Pandemic Stress Causing Dental Problems for Patients

NBC Universal, Inc.

It’s no secret people are juggling a lot of stress right now, so it makes sense but is still somehow surprising that dentists say they’re seeing a big increase lately in patients with teeth fractures and grinding issue

NBC7 spoke with two local dentists about the uptick: In Sorrento Valley, dentist Faith Barreyro -- or Dr. Faith -- told NBC 7 that in the past couple months, she's seen patients every day with fractured and chipped teeth, grinding and jaw issues.

 "We actually see some patients’ teeth breaking and fracturing," Barreyro said. "It’s just that much force they’re applying to teeth."

The cause? Barreyro said that is was most likely stress.

"It's a natural reaction, and it causes, leads to TMJ [temporomandibular joint] problems, disorders that we want to catch while it's early,” Barreyro said.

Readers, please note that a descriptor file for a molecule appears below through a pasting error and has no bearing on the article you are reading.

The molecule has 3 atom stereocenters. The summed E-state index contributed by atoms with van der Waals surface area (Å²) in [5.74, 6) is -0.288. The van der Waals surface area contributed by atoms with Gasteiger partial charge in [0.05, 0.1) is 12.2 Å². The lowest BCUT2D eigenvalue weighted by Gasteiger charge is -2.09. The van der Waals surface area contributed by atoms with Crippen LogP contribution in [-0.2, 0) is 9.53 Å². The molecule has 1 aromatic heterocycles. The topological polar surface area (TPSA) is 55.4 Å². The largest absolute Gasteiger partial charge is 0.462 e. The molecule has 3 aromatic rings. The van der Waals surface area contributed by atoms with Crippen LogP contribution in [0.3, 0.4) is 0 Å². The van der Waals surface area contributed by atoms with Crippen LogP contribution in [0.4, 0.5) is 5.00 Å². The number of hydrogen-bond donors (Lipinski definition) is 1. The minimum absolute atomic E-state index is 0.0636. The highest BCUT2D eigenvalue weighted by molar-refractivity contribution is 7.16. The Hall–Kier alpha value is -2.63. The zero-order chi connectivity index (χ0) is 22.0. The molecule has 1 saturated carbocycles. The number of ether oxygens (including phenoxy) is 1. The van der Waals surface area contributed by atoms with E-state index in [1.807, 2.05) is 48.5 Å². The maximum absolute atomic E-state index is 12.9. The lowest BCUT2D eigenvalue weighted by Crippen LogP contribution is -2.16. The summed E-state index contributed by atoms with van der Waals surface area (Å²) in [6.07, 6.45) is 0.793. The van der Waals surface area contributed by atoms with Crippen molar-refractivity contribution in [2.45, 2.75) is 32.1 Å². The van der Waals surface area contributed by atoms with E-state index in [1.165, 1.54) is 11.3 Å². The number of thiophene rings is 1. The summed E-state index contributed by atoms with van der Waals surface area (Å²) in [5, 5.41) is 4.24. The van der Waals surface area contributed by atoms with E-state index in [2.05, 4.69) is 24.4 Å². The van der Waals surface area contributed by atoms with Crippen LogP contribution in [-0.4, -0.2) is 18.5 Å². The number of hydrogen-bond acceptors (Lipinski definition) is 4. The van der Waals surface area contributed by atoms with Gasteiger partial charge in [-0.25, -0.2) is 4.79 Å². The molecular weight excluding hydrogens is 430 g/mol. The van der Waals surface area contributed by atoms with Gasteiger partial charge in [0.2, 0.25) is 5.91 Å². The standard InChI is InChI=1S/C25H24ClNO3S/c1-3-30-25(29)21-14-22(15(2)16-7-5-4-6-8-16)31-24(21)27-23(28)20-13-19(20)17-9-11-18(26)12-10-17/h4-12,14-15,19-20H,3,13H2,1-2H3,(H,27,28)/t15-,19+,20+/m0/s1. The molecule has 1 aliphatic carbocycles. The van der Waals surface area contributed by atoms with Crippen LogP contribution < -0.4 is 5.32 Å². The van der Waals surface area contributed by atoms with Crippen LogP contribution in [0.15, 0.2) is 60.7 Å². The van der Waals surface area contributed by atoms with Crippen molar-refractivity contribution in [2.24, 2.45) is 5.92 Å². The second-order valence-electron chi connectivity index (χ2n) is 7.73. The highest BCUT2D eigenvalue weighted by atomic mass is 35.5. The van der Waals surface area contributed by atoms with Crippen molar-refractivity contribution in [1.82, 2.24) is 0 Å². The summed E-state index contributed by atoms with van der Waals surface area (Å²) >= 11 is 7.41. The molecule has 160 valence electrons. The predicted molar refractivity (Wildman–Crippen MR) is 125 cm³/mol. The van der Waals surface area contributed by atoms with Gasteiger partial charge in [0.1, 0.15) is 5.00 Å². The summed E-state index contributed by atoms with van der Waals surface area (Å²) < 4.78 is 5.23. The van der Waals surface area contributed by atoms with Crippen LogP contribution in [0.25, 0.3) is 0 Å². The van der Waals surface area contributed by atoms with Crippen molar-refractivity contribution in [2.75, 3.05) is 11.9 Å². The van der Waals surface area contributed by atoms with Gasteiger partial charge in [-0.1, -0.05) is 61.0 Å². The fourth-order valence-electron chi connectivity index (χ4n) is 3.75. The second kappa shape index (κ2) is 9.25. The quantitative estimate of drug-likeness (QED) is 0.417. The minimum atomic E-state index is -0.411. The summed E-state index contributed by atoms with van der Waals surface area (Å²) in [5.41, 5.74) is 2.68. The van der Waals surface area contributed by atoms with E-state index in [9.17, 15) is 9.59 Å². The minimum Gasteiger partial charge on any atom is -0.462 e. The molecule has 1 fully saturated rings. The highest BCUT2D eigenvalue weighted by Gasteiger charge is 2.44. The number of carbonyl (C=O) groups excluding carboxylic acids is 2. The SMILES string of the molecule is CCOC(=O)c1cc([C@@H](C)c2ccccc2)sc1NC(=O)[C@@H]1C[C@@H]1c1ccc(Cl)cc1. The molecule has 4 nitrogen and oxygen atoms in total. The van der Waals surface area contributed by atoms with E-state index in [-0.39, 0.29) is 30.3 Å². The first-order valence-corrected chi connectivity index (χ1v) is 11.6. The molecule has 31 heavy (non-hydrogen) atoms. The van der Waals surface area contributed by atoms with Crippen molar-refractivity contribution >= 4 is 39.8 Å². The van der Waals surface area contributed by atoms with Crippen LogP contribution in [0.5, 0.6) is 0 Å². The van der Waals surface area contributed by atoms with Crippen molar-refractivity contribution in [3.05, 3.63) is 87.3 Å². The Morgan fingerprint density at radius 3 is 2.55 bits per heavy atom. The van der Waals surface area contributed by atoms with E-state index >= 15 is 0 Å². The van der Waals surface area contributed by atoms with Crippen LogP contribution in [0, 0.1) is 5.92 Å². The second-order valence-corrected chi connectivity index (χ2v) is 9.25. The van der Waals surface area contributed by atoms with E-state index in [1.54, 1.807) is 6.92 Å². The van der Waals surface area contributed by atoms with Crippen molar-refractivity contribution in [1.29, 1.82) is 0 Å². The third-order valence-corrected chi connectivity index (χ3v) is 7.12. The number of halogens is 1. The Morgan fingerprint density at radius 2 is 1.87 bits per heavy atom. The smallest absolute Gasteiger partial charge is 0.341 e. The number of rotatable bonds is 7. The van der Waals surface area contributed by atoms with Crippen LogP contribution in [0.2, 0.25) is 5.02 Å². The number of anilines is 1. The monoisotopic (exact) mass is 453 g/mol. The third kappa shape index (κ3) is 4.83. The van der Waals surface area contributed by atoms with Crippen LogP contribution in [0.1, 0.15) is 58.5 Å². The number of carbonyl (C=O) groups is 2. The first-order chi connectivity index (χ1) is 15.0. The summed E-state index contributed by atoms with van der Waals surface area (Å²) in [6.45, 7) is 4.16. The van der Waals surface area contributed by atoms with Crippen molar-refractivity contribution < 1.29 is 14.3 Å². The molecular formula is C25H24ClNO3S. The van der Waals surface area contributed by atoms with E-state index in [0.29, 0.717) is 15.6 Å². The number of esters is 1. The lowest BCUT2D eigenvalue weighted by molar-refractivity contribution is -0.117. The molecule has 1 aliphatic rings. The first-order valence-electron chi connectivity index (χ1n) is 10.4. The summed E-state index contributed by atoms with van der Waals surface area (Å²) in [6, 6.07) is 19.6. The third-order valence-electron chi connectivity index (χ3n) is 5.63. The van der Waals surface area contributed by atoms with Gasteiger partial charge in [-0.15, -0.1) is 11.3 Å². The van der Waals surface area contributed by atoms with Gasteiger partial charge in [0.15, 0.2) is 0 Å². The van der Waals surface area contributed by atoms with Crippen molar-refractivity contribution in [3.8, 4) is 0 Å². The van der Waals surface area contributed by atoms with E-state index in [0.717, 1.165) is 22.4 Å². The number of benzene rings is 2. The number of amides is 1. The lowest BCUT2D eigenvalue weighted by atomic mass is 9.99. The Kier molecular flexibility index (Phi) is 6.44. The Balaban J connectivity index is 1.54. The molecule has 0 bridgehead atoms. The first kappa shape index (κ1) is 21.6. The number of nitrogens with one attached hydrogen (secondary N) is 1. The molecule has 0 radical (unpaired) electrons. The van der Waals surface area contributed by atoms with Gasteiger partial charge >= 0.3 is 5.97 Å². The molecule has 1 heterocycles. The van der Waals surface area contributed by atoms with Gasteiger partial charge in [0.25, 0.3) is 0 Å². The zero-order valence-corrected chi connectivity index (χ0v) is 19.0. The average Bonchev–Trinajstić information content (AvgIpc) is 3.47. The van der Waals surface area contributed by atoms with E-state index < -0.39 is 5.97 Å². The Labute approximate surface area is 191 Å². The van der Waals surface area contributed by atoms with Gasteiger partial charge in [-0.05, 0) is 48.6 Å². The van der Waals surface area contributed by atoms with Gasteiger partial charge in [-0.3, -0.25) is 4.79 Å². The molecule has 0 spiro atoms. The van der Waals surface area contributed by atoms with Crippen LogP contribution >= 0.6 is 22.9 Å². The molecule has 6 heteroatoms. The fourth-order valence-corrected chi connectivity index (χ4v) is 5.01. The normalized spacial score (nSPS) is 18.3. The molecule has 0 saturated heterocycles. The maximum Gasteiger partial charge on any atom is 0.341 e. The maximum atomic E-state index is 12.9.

Even though she's a dentist, Barreyro is not immune -- her past problems with grinding are reemerging.

"I used to clench and grind my teeth so bad that I would put a towel between my teeth because I didn't know what a night guard was,” Barreyro said.

Barreyro said every dentist's office is experiencing the same thing: pandemic related stresses causing people real pain.

Dentist Kathrina Agatep, also in Sorrento Valley, said she has seen a 30% increase in patients with the issues.

"I’m seeing it more and more, oddly enough," Agatep said. "Yes, absolutely more patients are coming in, in pain."

The clenching and grinding can cause major posture problems, migraines and jaw disorders, Agatep said. Additional signs of clenching and grinding are gum recession and temperature sensitivity. Agatep also said that the effects are not limited to the mouth and jaw but can spread to other parts of the body.

"Your body, your muscles -- like when you’re sleeping, you’re tense," Agatep said. "Your shoulders hurt, your neck hurts."

Both dentists said it's also possible that this situation correlates to the fact that people are home more, with more time.

"People are snacking more," Barreyro said. "People are more stressed."

Patients are being urged to reduce stress level, if possible, and that a night guard, a plastic dental protector, is really important.

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